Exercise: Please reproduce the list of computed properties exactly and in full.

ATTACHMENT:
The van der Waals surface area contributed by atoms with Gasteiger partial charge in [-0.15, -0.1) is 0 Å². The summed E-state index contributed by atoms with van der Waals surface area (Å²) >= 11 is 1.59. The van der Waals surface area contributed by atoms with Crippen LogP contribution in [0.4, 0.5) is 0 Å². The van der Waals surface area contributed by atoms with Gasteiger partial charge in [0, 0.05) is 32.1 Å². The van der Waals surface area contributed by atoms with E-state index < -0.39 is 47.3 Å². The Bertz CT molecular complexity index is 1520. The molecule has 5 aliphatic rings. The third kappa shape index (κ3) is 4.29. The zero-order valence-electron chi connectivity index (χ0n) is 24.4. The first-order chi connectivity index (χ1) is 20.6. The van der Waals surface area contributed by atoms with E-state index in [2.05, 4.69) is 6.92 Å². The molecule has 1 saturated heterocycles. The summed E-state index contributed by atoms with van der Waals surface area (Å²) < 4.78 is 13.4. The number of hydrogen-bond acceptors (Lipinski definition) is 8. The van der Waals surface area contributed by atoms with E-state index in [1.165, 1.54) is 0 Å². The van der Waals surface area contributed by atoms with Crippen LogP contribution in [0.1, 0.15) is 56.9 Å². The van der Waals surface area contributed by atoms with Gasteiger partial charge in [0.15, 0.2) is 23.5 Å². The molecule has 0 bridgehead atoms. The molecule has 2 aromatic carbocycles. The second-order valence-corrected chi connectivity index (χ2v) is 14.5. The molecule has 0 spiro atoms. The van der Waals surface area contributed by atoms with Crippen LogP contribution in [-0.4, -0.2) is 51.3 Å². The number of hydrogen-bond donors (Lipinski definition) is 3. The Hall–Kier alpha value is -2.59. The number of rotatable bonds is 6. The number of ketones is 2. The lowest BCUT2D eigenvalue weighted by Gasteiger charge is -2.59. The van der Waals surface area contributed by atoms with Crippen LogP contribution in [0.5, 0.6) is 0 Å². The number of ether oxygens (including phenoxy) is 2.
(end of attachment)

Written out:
The van der Waals surface area contributed by atoms with Gasteiger partial charge in [-0.15, -0.1) is 0 Å². The summed E-state index contributed by atoms with van der Waals surface area (Å²) >= 11 is 1.59. The van der Waals surface area contributed by atoms with Crippen LogP contribution in [0.4, 0.5) is 0 Å². The van der Waals surface area contributed by atoms with Gasteiger partial charge in [0, 0.05) is 32.1 Å². The van der Waals surface area contributed by atoms with E-state index < -0.39 is 47.3 Å². The Bertz CT molecular complexity index is 1520. The molecule has 5 aliphatic rings. The third kappa shape index (κ3) is 4.29. The zero-order valence-electron chi connectivity index (χ0n) is 24.4. The first-order chi connectivity index (χ1) is 20.6. The van der Waals surface area contributed by atoms with E-state index in [2.05, 4.69) is 6.92 Å². The molecule has 1 saturated heterocycles. The summed E-state index contributed by atoms with van der Waals surface area (Å²) < 4.78 is 13.4. The number of hydrogen-bond acceptors (Lipinski definition) is 8. The van der Waals surface area contributed by atoms with E-state index in [1.165, 1.54) is 0 Å². The van der Waals surface area contributed by atoms with Crippen LogP contribution in [0.1, 0.15) is 56.9 Å². The van der Waals surface area contributed by atoms with Gasteiger partial charge in [0.15, 0.2) is 23.5 Å². The molecule has 0 bridgehead atoms. The molecule has 2 aromatic carbocycles. The second-order valence-corrected chi connectivity index (χ2v) is 14.5. The molecule has 0 spiro atoms. The van der Waals surface area contributed by atoms with Crippen LogP contribution in [-0.4, -0.2) is 51.3 Å². The number of hydrogen-bond donors (Lipinski definition) is 3. The Hall–Kier alpha value is -2.59. The number of rotatable bonds is 6. The number of ketones is 2. The lowest BCUT2D eigenvalue weighted by Gasteiger charge is -2.59. The van der Waals surface area contributed by atoms with Crippen LogP contribution in [0.5, 0.6) is 0 Å². The number of ether oxygens (including phenoxy) is 2.